Listing the multiple problems the metropolis is facing, the report particularly draws attention to inadequate sewage treatment facilities, rapid disappearance of open spaces, increasing number of automobiles and subsequent air pollution, accumulation of garbage in bylanes, contamination of water, and littered and polluted beaches and beach waters.

It has been observed that water contamination is high during the monsoon. The contamination level, generally bacterial, found in water supplied to the city during 2012-13 has been recorded between 14% and 42%. Waterborne diseases, such as gastroenteritis, typhoid and hepatitis (A and E) are recorded in the city every year. A maximum numbers of cases of water contamination are found in areas between Marine Lines and Charni Road (C ward — 42%) followed by Goregaon (P-south — 31%), while a minimum percentage of contaminated samples were from Malad (P-north — 14%), followed by Ghatkopar (N-ward — 15%).

Though civic authorities have been taking various measures to reduce contamination, it is difficult for the corporation to control the menace. Consultants and National Environmental Engineering Research Institute have recommended measures for the upgrade of civic laboratories for testing water samples. In almost all civic wards across the city, water contamination has risen since last year. The average water contamination level is 20%.

Human activities are changing the composition as well as behaviour of the atmosphere at an unprecedented rate. The changes contribute to greenhouse gases. Carbon dioxide is the most common and important greenhouse gas, which makes up for more than 99% of the air pollutants. It is estimated that doubling of atmospheric carbon dioxide will cause a temperature rise of nearly three degrees Celsius. Rise in temperature is expected to cause an increase in floods, infectious diseases and waterborne diseases, as well as disrupt the ecosystem.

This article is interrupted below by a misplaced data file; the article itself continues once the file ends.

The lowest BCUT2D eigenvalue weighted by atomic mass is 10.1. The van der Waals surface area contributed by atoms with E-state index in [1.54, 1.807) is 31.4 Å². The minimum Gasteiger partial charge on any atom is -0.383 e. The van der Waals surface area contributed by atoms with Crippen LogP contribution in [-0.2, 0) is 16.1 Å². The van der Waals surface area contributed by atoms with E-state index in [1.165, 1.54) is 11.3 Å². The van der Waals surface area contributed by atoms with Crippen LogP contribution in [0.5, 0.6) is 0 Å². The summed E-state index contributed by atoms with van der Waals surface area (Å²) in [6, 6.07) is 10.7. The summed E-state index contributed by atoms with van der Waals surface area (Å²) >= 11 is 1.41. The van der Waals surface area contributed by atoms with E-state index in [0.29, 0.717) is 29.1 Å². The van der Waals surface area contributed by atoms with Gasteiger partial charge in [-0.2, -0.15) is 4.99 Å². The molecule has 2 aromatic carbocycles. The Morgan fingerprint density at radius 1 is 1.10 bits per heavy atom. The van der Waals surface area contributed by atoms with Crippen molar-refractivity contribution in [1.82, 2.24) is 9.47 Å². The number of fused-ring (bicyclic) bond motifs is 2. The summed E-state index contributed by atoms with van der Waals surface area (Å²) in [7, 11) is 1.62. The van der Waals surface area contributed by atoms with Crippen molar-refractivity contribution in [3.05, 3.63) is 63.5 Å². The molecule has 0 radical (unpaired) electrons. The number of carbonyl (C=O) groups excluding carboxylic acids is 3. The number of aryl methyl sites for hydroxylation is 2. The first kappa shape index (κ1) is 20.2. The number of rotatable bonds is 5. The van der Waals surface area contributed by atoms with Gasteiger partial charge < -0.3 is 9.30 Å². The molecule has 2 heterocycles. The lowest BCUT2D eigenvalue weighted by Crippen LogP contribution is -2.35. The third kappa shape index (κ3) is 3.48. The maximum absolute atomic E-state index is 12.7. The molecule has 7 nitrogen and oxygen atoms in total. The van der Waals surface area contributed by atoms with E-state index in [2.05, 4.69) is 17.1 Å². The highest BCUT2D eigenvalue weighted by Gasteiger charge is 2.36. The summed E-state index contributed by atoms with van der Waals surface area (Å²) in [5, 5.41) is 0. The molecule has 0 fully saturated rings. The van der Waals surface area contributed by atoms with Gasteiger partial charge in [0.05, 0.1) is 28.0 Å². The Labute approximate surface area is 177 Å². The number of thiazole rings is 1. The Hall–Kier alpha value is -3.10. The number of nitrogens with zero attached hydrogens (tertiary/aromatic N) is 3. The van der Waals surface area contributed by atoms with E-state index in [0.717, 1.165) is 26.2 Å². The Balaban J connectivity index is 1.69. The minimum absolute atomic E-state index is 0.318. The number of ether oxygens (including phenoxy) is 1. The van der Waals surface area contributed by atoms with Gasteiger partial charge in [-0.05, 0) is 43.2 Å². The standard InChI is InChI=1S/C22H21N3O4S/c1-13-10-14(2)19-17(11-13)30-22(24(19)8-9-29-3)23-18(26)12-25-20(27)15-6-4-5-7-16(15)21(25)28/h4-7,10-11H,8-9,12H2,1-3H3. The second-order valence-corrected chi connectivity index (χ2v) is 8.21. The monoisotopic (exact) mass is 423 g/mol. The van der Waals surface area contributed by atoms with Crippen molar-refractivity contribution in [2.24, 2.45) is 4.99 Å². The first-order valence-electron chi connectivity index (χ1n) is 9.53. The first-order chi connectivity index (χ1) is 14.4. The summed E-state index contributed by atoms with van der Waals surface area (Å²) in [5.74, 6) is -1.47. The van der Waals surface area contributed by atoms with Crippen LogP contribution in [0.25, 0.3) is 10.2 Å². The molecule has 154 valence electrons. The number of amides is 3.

According to earlier estimates, climate change can cause economic damage of over Rs2 lakh crore to Mumbai. Diseases like malaria, diarrhoea, leptospirosis, etc will spread, resulting in disruption of work, loss of human life, with 40% of the city's population getting affected, and heavy economic losses. Tourism sector too will be affected to some extent.

Increasing noise pollution in the city has been affecting the health of citizens. In Mumbai, noise levels have exceeded the prescribed standards of CPCB. Though a stringent law has been formed as per a high court order to curb noise pollution, it has not been implemented properly. Besides silence zones, residential and commercial zones too exceed the limits. During festivals, noise levels are found to be on a rise. Ironically, authorities don't keep a record of noise pollution during these days.

For obvious economic reasons and also for their love for it, Mumbaikars prefers two-wheelers over four-wheelers. Besides being cheaper, they are easy to navigate during traffic jams and easy to park on congested roads.

The transport sector is the major contributor of air pollution in the city, followed by the industrial sector. Mumbai has registered 1,80,441 vehicles between 2012 and 2013, contributing the highest amount of carbon monoxide, suspended particulates, lead, sulphur dioxide, hydrocarbons and oxides of nitrogen, among other pollutants. The total number of vehicles in the city as on March 2013 was 22,08,954.

Suspended particulates from vehicle emissions lead to respiratory problems. Authorities, however, have started various initiatives to control air pollution. CNG and LPG are regarded as clean fuels and used by over 93% of metered taxis and all autorickshaws.

Concentration levels of air pollutants in the city show mixed observations. While sulphur dioxide and lead are found to be below prescribed standards at all six sites, nitrogen dioxide has exceeded in Khar, Andheri and Maravali (Chembur). Level of ammonia is the highest in Chembur. Suspended particulate levels are high in all six sites.